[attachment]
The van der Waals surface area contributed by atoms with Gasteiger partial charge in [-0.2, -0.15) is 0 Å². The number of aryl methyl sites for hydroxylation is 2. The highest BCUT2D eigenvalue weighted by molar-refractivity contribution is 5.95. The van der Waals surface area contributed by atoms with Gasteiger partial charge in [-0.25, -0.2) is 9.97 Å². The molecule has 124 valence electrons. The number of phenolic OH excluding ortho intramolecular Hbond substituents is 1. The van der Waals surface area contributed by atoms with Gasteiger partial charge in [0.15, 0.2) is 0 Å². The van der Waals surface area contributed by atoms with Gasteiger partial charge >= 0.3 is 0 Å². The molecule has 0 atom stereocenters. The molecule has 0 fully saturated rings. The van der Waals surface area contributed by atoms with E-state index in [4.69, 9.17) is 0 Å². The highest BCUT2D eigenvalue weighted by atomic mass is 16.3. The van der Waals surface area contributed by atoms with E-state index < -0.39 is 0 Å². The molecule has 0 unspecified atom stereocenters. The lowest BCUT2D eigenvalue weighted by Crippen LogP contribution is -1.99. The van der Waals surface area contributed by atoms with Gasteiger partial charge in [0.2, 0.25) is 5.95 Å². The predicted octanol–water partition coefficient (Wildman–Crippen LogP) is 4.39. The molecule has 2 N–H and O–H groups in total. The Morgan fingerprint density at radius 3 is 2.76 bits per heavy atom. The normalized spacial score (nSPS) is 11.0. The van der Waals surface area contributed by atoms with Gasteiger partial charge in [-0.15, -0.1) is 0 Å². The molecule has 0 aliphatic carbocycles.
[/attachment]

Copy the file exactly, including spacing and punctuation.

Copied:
The van der Waals surface area contributed by atoms with Gasteiger partial charge in [-0.2, -0.15) is 0 Å². The number of aryl methyl sites for hydroxylation is 2. The highest BCUT2D eigenvalue weighted by molar-refractivity contribution is 5.95. The van der Waals surface area contributed by atoms with Gasteiger partial charge in [-0.25, -0.2) is 9.97 Å². The molecule has 124 valence electrons. The number of phenolic OH excluding ortho intramolecular Hbond substituents is 1. The van der Waals surface area contributed by atoms with Gasteiger partial charge in [0.15, 0.2) is 0 Å². The van der Waals surface area contributed by atoms with Gasteiger partial charge >= 0.3 is 0 Å². The molecule has 0 atom stereocenters. The molecule has 0 fully saturated rings. The van der Waals surface area contributed by atoms with E-state index in [4.69, 9.17) is 0 Å². The highest BCUT2D eigenvalue weighted by atomic mass is 16.3. The van der Waals surface area contributed by atoms with E-state index < -0.39 is 0 Å². The molecule has 0 unspecified atom stereocenters. The lowest BCUT2D eigenvalue weighted by Crippen LogP contribution is -1.99. The van der Waals surface area contributed by atoms with Gasteiger partial charge in [0.2, 0.25) is 5.95 Å². The predicted octanol–water partition coefficient (Wildman–Crippen LogP) is 4.39. The molecule has 2 N–H and O–H groups in total. The Morgan fingerprint density at radius 3 is 2.76 bits per heavy atom. The normalized spacial score (nSPS) is 11.0. The van der Waals surface area contributed by atoms with Gasteiger partial charge in [-0.15, -0.1) is 0 Å². The molecule has 0 aliphatic carbocycles.